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Wait! I'll Pay More!

Most of the pricing schemes used through the ages came down to this very important fact: Merchants compete against each other for the consumer's business. What's needed—and what Internet technology can provide—is a way for merchants to make consumers compete against each other for a merchant's business.

How, you ask? Simple. Make products and services sold on the Net act like the stock market. Give consumers the ability to place market orders, limit orders, and open orders, and participate in an IPO-type auction on any product or service offered on the Net.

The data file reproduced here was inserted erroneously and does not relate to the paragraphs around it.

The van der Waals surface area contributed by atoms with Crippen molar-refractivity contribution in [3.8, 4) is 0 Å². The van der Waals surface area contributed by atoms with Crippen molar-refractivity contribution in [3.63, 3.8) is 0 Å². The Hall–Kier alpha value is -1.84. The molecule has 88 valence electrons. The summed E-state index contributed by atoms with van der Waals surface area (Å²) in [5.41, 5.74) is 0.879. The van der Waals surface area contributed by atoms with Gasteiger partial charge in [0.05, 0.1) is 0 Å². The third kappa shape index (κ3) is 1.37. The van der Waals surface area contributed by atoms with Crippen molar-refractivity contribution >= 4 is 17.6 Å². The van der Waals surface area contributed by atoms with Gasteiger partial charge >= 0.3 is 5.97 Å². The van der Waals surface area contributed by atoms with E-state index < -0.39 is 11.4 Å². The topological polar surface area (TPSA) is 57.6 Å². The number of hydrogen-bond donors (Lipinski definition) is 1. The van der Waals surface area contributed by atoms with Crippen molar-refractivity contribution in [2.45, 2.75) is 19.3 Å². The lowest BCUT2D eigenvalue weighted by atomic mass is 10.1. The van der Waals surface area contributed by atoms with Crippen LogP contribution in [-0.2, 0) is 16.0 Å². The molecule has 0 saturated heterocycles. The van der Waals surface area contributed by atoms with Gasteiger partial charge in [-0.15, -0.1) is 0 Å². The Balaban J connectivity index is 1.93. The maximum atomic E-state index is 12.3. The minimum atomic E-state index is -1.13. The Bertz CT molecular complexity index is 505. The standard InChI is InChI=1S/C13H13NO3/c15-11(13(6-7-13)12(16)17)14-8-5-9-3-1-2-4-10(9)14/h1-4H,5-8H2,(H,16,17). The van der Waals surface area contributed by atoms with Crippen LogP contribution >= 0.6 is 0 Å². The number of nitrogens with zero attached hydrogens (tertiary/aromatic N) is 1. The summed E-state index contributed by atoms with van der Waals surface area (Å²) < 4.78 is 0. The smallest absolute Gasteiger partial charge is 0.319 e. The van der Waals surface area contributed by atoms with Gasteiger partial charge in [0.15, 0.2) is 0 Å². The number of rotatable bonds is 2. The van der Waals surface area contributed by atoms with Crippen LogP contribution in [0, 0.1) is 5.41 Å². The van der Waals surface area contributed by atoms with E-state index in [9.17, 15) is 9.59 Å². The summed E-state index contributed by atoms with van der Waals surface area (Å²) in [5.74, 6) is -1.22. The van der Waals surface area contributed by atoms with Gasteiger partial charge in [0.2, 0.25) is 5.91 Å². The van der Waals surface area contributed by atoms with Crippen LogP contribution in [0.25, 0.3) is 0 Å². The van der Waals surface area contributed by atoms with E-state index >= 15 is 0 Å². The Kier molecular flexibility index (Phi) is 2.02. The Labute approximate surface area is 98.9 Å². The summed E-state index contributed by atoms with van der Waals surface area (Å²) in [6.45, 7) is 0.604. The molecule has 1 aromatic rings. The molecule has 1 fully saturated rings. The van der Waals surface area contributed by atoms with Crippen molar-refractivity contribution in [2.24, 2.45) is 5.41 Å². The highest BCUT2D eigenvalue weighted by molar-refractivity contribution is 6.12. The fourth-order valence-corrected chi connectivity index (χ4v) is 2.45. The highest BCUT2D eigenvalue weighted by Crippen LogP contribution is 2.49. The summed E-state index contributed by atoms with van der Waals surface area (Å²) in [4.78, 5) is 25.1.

No, I'm not daft. It can be done. Here's how:

  • Make the price of a product or service fluctuate up and down based on supply and demand.

  • Give consumers a way to make it known that they'll purchase a product or service if and when it reaches a certain price.

  • Give consumers a way to offer the price they'll pay and to get a response from the merchant if the merchant accepts that price.

  • Offer the product or service at auction.

You might be thinking about now that all these methods have been tried in one way or another by companies on the Net. True, to an extent. But here's the secret: To make this scheme act like the stock market, you must combine all four methods, applied to the same product or service at the same time—concurrently.

This is called concurrent dynamic pricing. And here's how it works.

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